prof.dr. P.M. Sarro

Professor, Chairman
Electronic Components, Technology and Materials (ECTM), Department of Microelectronics

Expertise: Integrated silicon sensor and MEMS technology, electronic material processing and novel microstructures

Themes: MEMS Technology, Micro/Nano System Integration and Reliability


Lina (Pasqualina M.) Sarro received the Laurea degree in Physics (magna cum laude) with specialization in Solid-State Physics, from the University of Naples, Italy, in 1980. From 1979 till 1981 she was a research assistant associated with Professor F.P.Califano in the Semiconductor Devices Group of the Department of Electrical Engineering, working on new low cost fabrication techniques for silicon solar cells and thin film solar cells. From 1981 to 1983, she was a post-doctoral fellow associated with Professor J.J.Loferski in the Photovoltaic Research Group of the Division of Engineering, Brown University, Rhode Island, U.S.A. where she worked on thin-film photovoltaic cell fabrication by chemical spray pyrolysis. In October 1983 she joined the Electronic Instrumentation Laboratory of the Delft University of Technology, Delft, The Netherlands as a research assistant associated with Professor S.Middelhoek, working on infrared sensors based on integrated silicon thermopiles fabricated by IC technology and silicon micromachining. On October 1, 1987, she received the Ph.D. degree in Electrical Engineering and then joined the Delft institute of microsystems and nanoelectronics (Dimes) leading research on integrated silicon sensor and MEMS technology, electronic material processing and novel microstructures. In December 2001 she was appointed A. van Leeuwenhoek Professor in Microsystems Technology. She is currently the Head of the Electronic Components, Technology and Materials (ECTM) Laboratory at the Delft University of Technology. Since October 2009 she is also the Microelectronic Department Chair. The department counts about 35 staff members, 100+ PhD students and 70+ MSc students. She is the recipient of the 2004 Eurosensors Fellow Award, The AISEM Career Award (2007), The IEEE 2012 Sensors Council Meritorious Award and co-recipient of the Rudolph Kingslake Medal (1997). Since 2006 she is a member of the Royal Netherlands Academy of Sciences (KNAW) and IEEE Fellow. She has authored and co-authored more than 500 journal and conference papers. She acts as reviewer for a number of technical journals and is member of the International Steering Committee for several international conferences (IEEE MEMS, IEEE Sensors, Eurosensors, Transducers). She was the Technical Program Chair for the first three IEEE Sensors Conferences (2002- 2004) and the General co-chair of IEEE MEMS 2009 Conference and she will act as General co-chair for IEEE Sensors 2014 and European TPC Chair for Transducers 2015.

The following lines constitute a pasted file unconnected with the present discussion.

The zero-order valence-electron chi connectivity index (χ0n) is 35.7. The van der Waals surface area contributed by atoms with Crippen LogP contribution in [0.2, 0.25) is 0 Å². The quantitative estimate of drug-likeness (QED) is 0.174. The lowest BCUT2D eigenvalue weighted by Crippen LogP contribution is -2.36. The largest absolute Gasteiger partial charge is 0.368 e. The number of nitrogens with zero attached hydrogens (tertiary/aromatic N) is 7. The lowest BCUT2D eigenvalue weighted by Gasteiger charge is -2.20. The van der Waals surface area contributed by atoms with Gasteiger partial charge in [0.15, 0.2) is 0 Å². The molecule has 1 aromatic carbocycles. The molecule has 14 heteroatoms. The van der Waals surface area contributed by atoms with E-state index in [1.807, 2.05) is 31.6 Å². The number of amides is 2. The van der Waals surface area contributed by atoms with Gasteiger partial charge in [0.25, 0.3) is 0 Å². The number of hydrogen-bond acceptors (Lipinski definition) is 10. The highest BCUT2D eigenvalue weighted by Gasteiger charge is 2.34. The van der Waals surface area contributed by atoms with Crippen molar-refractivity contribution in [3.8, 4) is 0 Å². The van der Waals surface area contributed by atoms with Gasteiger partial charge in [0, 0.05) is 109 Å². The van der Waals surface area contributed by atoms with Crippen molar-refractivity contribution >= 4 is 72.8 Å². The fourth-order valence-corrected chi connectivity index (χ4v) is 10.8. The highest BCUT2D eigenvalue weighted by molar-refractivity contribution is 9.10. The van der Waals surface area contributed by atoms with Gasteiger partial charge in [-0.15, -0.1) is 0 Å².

EE4C01 Profile orientation and academic skills

Introduction to the EE program and research groups

ET4289 Integrated circuits and MEMS technology

introduction in the fabrication technologies used for Integrated Circuits and MEMS

Monolithically integrated SiC sun sensor for Space

Netherlands Organ-on-Chip Initiative

To develop new microphysiological platforms to better predict the effect of medicines, based on a combination of human stem cells and microtechnology.

Artificial Dielectrics for High-frequency On-Chip antennas

Goal: To achieve optimized, reliable, flexible and low-cost manufacturing of the breakthrough technology of Artificial Dielectric (AD) layers, as the solution to the surface-wave problem of high-frequency on-chip antennas.

AlGaN/GaN High Electron Mobility Transistor (HEMT) Gas Sensor Platform Development

Piezoelectric Technology for Liquid Applications

Sensing Devices for Organ on Chip Technology

Fabrication of Ultrathin Dynodes for Timed Photon Counter

BiopsyPen: A portable coherent tomography scanner

Projects history

Thermal management in 3d heterogeneous integration

Wafer-scale fabrication of graphene for sensing applications

Smart Optics

Artificial Dielectric Layer for Terahertz application

MEMS nanoreactors for atomic-scale microscopy of nanomaterials under industrially relevant conditions

MEMS nanoreactors are used to study chemical reactions in high-resolution microscopes

Carbon nanotube and atomic layer based solid-state supercapacitors

Thin-film encapsulation of MEMS microcavities

With zero-level packaging or thin-film encapsulation, MEMS are already sealed during wafer processing.

Last updated: 25 Sep 2017